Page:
Vizquel’s fielding was so slick you could slip on it. The man with eight consecutive Gold Glove awards (1993-2000) tied Cal Ripken’s AL record for most consecutive games without an error (95 between September 26, 1999 and July 21, 2001), and his career .983 career fielding percentage was the highest ever for a shortstop with over 1,000 major-league games. With a career average in the .270s, Vizquel manned the #2 spot in the Cleveland order, bridging the gap between Kenny Lofton and the heart of the Indians lineup. A 40-base-stealer in 1997, his quick legs also made hard to double up, and he hit into a major-league low four double plays in 2000.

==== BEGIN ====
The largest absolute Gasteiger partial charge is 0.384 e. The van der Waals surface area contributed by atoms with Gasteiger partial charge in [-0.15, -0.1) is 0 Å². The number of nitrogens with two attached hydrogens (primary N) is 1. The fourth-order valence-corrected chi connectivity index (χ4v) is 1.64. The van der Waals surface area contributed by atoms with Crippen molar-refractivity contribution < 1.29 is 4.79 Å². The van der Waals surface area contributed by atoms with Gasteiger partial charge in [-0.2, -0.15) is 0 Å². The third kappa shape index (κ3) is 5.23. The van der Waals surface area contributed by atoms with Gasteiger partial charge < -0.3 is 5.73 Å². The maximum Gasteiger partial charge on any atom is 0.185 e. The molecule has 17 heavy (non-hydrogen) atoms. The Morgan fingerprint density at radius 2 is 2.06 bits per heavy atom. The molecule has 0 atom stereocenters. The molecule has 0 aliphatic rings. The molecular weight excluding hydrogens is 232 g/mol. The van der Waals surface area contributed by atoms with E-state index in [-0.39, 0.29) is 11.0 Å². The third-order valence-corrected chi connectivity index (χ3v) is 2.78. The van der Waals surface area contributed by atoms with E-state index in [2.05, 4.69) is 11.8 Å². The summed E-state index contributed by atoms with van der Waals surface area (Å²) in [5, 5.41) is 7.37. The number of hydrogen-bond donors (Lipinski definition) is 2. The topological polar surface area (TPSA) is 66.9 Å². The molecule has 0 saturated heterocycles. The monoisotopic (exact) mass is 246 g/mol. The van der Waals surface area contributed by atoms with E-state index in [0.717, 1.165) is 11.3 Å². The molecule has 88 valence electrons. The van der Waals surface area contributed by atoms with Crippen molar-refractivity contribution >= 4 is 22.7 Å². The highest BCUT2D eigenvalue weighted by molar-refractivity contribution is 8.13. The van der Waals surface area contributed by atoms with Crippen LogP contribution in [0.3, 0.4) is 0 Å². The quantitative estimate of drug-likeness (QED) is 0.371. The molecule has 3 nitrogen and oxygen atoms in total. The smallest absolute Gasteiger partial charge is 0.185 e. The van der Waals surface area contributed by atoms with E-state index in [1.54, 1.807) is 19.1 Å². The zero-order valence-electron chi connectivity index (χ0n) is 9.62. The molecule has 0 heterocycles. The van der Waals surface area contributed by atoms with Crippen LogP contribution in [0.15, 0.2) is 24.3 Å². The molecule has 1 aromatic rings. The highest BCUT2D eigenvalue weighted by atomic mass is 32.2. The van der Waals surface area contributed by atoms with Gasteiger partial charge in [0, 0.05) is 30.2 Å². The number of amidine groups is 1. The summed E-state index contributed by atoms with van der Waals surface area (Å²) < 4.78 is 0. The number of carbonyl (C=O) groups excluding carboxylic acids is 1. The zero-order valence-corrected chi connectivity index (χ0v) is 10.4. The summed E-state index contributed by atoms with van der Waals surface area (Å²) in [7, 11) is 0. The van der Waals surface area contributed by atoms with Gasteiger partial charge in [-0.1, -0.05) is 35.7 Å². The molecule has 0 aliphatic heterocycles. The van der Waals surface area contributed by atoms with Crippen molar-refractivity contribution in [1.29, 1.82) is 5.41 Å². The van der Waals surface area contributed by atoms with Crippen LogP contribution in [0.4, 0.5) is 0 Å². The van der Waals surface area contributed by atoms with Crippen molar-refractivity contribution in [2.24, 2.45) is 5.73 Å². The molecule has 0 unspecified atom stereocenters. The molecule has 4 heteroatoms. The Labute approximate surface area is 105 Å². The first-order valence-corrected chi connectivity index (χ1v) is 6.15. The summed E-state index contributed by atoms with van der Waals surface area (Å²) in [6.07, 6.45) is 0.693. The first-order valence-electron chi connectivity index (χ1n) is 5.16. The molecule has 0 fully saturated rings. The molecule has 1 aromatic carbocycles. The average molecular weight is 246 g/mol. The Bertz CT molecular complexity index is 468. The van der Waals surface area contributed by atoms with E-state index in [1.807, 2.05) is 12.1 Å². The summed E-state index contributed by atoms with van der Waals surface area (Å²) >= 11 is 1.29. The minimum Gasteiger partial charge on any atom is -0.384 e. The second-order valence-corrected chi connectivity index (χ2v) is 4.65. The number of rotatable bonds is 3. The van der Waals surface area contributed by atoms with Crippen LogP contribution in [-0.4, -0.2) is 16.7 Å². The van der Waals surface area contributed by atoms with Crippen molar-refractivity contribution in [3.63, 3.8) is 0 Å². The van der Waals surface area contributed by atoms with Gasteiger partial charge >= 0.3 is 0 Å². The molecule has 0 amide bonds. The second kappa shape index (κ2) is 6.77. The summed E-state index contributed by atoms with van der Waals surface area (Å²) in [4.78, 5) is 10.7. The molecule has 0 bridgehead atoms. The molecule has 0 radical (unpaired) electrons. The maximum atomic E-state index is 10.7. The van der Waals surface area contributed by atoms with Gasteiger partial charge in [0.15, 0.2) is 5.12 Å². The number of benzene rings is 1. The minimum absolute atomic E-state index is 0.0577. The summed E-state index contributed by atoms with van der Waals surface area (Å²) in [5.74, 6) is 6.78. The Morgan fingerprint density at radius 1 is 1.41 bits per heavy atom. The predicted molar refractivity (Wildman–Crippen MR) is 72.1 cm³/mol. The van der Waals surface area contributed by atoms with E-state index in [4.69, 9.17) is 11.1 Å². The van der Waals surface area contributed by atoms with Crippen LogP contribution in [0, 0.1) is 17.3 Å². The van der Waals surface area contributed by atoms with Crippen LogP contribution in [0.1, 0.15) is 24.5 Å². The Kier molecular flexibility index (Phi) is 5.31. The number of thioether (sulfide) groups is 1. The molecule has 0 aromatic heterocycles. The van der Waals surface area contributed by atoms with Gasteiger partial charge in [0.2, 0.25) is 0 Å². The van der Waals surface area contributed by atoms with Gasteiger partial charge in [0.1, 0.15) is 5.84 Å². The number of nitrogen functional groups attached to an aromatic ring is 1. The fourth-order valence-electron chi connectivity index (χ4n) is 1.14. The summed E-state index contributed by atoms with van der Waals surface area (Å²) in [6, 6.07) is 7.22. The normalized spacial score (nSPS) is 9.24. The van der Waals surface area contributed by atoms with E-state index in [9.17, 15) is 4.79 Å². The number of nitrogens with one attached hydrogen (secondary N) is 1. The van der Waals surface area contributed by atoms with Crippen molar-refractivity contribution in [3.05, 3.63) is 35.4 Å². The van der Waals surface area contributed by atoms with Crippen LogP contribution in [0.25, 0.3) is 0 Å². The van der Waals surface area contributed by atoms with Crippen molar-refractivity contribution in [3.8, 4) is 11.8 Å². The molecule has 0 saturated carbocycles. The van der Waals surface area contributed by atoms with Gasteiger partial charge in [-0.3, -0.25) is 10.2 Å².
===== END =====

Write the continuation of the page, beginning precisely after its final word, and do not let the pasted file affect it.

Vizquel’s magical glovework was evident when he broke in with the Seattle Mariners in 1989, but it took him some years to master the art of hitting. With his batting average mired in the low-.200s during his rookie season, Vizquel spent time in Triple-A working on his swing. By 1991 his improved plate discipline elevated his OBP to .302, enough to warrant a full-time job.
In a cost cutting move in 1994, the Mariners traded Vizquel to the Indians for two prospects and some cash. In Cleveland he joined Kenny Lofton as the first pair of Indians to win Gold Gloves since Vic Power and Jimmy Piersall did it in 1961.
Outside of baseball Vizquel was a painter and a humanitarian. He combined his interests by donating a drawing or painting to the “Young Audiences” fund, an arts education program. He also spent the month of January 2000 working in his native Venezuela helping with the relief effort aft flooding took the lives of 25,000 of his countrymen.